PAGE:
The time you actually spend in class in college is much less than high school, but the workload multiplies with the advanced classes and increased independence. Without your parents pushing you to study, you have to keep yourself motivated and on track to keep up with the workload. Smart class choices along with effective time management are key in handling the college schedule.
Managing your college workload begins before you step into your first class. The schedule you choose affects how well you can keep up with the demands of a college education. Balance the type of classes you take each semester so they aren't all difficult. Getting the tough classes out of the way seems like a solid plan, but you could struggle to keep up with all of those difficult subjects. Consider your other commitments when choosing your activities for the semester. This includes hours at a job and extracurricular activities. Overcommitting yourself makes it difficult to handle the workload.
Lay it Out
A general plan for dividing your time serves as a guide for your week. Think of it as a budget for your time. List all of your weekly commitments so you know where your time needs to go. Estimate how much time each will take. Your classes are set, so add them to the schedule first. You'll need about two hours of studying for each class hour every week, according to the University of Michigan-Flint. If you're taking 15 credit hours, that means you should allocate about 30 hours of study time each week. Pencil in times that work best for studying. If you have a job, write in your work hours. Any other regular commitments, such as a weekly student group meeting, should also go on the master schedule. Don't forget to squeeze in downtime for socialization and relaxation.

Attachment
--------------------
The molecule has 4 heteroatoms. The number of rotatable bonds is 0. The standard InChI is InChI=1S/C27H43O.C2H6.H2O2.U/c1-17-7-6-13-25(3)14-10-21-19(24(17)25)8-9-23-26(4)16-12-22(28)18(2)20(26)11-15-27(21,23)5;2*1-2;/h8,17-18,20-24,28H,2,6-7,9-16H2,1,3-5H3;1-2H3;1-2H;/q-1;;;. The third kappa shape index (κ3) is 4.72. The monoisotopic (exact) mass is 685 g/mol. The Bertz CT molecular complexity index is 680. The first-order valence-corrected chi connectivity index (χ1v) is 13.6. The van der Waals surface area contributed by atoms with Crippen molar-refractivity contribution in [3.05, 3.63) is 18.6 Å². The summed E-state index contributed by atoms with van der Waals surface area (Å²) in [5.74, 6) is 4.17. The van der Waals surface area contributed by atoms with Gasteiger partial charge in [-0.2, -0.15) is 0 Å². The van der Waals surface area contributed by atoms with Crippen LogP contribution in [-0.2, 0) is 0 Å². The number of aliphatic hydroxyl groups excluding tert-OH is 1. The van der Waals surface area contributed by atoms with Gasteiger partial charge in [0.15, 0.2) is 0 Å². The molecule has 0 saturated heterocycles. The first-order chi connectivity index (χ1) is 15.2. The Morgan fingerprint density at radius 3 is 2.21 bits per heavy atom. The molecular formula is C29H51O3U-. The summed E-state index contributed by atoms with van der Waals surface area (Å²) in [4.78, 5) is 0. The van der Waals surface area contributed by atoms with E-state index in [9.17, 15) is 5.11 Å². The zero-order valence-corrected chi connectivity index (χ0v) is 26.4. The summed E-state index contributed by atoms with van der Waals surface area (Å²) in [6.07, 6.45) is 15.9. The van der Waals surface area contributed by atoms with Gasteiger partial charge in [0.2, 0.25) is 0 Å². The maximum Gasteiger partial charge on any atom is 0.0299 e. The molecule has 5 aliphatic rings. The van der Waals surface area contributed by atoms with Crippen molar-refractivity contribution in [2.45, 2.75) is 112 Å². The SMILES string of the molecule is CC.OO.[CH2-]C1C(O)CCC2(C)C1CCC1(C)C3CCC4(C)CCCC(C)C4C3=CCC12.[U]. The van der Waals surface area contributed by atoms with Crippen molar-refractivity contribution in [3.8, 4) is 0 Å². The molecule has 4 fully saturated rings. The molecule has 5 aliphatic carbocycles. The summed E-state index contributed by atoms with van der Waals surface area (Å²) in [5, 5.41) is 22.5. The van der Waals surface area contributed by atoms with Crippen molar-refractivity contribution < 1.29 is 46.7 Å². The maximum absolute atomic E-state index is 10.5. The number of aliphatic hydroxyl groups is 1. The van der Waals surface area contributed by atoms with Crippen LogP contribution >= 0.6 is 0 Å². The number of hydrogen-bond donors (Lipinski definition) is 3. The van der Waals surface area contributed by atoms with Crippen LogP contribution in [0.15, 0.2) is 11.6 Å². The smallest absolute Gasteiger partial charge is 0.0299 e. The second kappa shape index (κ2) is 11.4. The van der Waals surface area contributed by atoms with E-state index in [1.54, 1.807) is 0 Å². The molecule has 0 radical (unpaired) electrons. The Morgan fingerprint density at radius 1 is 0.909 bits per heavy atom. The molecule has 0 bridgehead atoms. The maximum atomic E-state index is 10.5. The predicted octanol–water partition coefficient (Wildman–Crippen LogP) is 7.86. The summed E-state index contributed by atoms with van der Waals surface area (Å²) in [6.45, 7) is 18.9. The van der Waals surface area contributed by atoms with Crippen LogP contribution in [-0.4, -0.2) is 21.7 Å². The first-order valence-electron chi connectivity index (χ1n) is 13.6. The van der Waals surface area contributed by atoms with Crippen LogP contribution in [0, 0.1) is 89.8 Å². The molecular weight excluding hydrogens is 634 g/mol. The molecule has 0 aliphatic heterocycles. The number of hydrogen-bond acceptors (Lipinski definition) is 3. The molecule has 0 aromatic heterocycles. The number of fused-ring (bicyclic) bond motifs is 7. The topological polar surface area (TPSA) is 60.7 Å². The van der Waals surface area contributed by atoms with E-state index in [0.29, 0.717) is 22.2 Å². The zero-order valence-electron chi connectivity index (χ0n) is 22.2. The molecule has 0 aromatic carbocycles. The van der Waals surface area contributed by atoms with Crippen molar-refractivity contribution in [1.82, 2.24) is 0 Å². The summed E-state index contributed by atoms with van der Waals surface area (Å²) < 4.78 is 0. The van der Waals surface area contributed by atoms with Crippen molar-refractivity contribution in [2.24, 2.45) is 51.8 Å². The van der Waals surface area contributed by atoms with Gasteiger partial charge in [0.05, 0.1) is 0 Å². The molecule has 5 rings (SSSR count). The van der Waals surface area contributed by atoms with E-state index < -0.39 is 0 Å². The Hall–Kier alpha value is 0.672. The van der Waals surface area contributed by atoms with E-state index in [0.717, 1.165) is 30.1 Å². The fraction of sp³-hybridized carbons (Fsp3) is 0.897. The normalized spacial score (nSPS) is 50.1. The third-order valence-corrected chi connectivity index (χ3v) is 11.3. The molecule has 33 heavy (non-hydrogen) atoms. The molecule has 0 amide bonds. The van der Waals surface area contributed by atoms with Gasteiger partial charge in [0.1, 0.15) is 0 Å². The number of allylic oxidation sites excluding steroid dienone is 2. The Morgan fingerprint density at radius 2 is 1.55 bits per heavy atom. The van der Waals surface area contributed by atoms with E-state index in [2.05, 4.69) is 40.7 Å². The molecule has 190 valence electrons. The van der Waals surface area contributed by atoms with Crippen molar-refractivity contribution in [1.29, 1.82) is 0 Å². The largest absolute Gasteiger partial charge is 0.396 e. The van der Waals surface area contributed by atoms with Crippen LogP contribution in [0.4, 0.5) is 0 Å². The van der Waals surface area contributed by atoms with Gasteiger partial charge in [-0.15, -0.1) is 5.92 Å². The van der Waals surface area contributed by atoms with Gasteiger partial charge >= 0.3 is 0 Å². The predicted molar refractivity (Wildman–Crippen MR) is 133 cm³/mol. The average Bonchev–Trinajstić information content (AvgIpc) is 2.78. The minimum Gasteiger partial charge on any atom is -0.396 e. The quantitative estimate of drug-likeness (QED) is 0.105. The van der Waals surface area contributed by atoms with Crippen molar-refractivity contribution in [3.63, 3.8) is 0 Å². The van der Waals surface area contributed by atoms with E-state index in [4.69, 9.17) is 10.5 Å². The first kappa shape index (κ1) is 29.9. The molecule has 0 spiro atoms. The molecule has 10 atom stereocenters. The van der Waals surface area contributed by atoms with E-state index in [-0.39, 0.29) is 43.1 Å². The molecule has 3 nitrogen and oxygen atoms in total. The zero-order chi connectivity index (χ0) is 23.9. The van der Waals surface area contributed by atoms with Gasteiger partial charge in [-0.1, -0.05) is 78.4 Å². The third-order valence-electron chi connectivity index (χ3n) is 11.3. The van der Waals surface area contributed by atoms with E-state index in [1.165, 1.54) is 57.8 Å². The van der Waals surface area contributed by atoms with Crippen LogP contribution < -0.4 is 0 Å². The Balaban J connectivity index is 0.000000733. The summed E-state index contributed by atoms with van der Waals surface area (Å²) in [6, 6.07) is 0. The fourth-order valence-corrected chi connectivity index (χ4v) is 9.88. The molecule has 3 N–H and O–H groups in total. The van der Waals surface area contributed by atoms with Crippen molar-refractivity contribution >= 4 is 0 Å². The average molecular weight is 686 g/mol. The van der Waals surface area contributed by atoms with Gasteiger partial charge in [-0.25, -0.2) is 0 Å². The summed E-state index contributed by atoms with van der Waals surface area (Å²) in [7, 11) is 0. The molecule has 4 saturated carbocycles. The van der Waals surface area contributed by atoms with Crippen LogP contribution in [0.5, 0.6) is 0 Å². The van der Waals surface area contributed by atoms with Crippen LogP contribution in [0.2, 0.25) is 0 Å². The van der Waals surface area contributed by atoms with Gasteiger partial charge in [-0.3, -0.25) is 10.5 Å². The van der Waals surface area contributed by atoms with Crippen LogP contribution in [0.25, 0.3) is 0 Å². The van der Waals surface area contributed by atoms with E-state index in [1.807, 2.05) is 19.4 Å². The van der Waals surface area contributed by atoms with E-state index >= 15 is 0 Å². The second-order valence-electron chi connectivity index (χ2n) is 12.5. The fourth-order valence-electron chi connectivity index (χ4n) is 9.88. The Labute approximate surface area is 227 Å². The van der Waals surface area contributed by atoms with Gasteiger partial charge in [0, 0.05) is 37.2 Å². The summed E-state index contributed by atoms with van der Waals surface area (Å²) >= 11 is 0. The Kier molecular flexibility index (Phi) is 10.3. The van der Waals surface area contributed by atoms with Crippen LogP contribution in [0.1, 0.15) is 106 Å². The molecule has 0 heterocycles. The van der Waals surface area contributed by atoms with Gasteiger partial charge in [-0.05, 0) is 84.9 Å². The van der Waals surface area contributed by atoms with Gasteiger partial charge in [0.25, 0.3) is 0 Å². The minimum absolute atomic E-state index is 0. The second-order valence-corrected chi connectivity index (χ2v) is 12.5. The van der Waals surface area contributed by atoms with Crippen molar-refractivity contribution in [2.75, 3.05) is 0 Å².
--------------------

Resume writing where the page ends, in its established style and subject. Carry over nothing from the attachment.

Take Care of Yourself
Your health and general condition affects how well you can handle the pressures of college. If you're constantly tired or sick, you are more likely to fall behind in your coursework or feel overwhelmed by the workload. Partying into the wee hours might sound appealing, but you'll likely pay for it the next day. Get yourself to bed at a reasonable time so you get the rest you need. Skip the junk food that will leave you feeling sluggish and cause weight gain. Make exercise a priority to give yourself energy and improve your overall health.
Some semesters are difficult, no matter how much you prepare and plan for success. Colleges offer resources to help you handle the workload. Classes through the academic office teach time management and study skills that help you stay on top of coursework. Your adviser might have advice for dealing with your workload if you feel overwhelmed. You might have the option of dropping a class early in the semester if you think you can't handle it. Most colleges require at least 12 credit hours to remain a full-time student, so ensure you meet this minimum before dropping a class. If you're struggling with a specific class, talk to your professor before you fall behind in the work. He might offer assistance or suggest a study group to help.
Based in the Midwest, Shelley Frost has been writing parenting and education articles since 2007. Her experience comes from teaching, tutoring and managing educational after school programs. Frost worked in insurance and software testing before becoming a writer. She holds a Bachelor of Arts in elementary education with a reading endorsement.